#18 portsample

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Posted 07 March 2010 - 11:58 PM

I love your enclosure! My favorite is the sunken pond with the drain! I hope to make something like that in the future, as I hate lifting out my boxie's wobbly litter-pan style water feature. So it looks like your "pond" is actually just wood, but epoxied well. I have a couple questions.

1. How did you attach the "grip" strips along the incline to have the turtles walk up? Glue, screws?
2. How did you make the glass "window" in the pond side without it leaking? Also, did you use any kind of sealant around the drain to stop leaking?
3. For the glass showcase looking walls around the whole enclosure, is it merely siliconed just inside the wood frame? Or did you make a slit/groove for it to sit down into to stablize it?
4. What brand/type of epoxy do you recommend as safe to use for this? Or are any of them ok as long as it fully dries before use by turts?
5. Is this stlye enclosure something that seems like it will work for adult boxies, or is this more of a hatchling/juvenile heaven?

Thanks so much for taking the time to read and answer! :)


Just saw your questions- here are the answers,
1) The "grip strips" are unfinished white oak with saw cuts made in them to make them ergonomically friendly to turtle paws. They were cut to length and then bedded in West System epoxy. In addition, I sprinkled sand in the last layer of epoxy sealer on the ramped sides of the pond and on the pond "rim", this helps the turts grip as they climb out.
2) The glass window is a square piece of plate glass siliconed over a round hole. All non-glass surfaces of this habitat were coated with 3-5 layers of epoxy finish: leakage has not been an issue.
3) Yep, I cut a groove in the oak rail for the glass to set in. The glass is also siliconed into the groove.
4) There are a number of epoxy finishes out there, I used West System brand but System 3 brand would also be fine. DO NOT UNDER ANY CIRCUMSTANCES USE REGULAR FIBERGLASS RESIN. The epoxy resin and with epoxy hardener combine to create a more stable and inert solid that polyester (regular fiberglass) resin + catalyst does. While polyester is about 1/4 the price of epoxy, polyester fiberglass is nasty to work with requiring respirators and a controlled space. Epoxy fiberglass does not off-gas in appreciable amounts can be worked in your basement. Polyester resin must also be sealed properly with gelcoat otherwise you will kill your turtles. If you have further questions about epoxy fiberglass, check the manufacturer webpages.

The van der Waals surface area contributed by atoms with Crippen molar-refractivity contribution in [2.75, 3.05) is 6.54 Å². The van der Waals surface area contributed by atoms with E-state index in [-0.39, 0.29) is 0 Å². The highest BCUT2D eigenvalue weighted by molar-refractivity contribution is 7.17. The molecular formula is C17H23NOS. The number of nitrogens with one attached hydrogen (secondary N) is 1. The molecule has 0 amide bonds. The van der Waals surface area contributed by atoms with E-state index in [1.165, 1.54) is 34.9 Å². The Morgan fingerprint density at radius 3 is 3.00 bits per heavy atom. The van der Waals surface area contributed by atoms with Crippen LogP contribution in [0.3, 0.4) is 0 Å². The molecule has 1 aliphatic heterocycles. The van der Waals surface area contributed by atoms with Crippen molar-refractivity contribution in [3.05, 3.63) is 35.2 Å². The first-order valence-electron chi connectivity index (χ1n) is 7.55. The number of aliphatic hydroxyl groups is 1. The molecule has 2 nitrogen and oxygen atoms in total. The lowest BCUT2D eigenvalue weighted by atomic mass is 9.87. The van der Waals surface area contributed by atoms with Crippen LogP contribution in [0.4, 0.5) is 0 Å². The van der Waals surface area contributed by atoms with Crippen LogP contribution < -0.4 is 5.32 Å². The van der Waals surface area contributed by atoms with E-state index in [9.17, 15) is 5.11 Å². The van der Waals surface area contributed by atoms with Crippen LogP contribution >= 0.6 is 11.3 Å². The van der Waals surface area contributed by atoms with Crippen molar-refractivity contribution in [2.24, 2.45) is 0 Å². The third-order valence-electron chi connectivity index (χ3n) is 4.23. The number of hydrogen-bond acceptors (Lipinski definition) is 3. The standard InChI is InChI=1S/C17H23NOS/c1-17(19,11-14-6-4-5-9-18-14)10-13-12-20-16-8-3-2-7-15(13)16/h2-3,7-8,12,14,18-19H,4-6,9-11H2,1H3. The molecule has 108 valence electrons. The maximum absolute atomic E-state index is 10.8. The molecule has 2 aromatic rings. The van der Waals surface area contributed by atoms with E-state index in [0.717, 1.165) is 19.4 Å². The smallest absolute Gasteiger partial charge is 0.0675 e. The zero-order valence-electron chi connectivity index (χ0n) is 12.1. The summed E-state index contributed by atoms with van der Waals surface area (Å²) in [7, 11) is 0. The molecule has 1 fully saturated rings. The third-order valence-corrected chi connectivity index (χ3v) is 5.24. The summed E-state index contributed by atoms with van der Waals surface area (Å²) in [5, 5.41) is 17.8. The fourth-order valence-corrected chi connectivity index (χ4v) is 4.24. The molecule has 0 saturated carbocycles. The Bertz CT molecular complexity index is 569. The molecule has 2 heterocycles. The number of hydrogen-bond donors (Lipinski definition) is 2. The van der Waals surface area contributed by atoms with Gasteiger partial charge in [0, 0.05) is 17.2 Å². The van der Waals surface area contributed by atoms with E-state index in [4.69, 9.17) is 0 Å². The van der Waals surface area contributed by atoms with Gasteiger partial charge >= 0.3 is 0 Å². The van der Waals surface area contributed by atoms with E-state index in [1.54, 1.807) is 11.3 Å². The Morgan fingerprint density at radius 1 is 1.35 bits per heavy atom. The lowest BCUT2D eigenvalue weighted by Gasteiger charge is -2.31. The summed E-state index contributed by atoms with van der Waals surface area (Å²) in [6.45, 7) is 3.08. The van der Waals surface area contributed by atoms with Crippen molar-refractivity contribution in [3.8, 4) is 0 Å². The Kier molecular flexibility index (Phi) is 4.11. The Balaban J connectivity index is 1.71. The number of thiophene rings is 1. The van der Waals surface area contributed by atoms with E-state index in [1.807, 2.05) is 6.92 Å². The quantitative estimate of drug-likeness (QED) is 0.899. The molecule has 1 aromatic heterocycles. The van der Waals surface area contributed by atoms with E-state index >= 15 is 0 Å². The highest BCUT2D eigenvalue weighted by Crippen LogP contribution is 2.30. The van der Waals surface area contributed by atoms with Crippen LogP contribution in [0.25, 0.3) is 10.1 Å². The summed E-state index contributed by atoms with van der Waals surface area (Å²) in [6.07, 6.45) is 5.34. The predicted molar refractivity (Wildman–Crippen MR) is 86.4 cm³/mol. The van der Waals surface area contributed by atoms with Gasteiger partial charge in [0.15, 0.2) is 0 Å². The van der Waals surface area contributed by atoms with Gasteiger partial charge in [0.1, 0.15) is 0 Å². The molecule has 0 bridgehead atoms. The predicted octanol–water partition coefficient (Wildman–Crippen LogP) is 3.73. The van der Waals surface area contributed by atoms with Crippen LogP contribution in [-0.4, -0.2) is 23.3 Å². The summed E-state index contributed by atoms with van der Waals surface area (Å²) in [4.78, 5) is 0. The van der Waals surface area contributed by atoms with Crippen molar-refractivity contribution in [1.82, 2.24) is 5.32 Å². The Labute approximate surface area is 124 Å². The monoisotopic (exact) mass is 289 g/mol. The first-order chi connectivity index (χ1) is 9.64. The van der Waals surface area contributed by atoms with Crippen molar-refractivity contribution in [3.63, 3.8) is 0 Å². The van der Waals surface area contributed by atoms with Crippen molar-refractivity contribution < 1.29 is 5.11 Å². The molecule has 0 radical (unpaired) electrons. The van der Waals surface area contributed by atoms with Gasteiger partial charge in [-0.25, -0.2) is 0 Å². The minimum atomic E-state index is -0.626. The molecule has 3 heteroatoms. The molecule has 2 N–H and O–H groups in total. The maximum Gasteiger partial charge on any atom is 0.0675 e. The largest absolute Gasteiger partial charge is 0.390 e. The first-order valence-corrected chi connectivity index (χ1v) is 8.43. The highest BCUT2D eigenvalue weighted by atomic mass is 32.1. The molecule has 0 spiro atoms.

5) Currently we've got 3 pre-adolescent North American Wood Turtles and an ancient 3-toed BT that we rescued from the local HS. In my opinion, the key to increasing the "amount" of turtles in a confined space is to add as much terrain diversity as is possible. That being said, not all turtles behave alike, a habitat like this might not work out for a large active Gulf Coast BT, but would be fine for a less active turtle of the same size. The three NAWTs currently in this habitat will be upgraded to an outdoor space. I am also thinking about ways to increase the size of this habitat, or possibly create a larger one. Too bad litter training is not an option. Ciao.

#19 doodley

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Posted 06 July 2010 - 03:31 PM

That is utterly amazing! wish i could afford something that big and nice...

#20 lspiderl

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Posted 07 July 2010 - 12:48 AM

i would totaly kill for something like this wow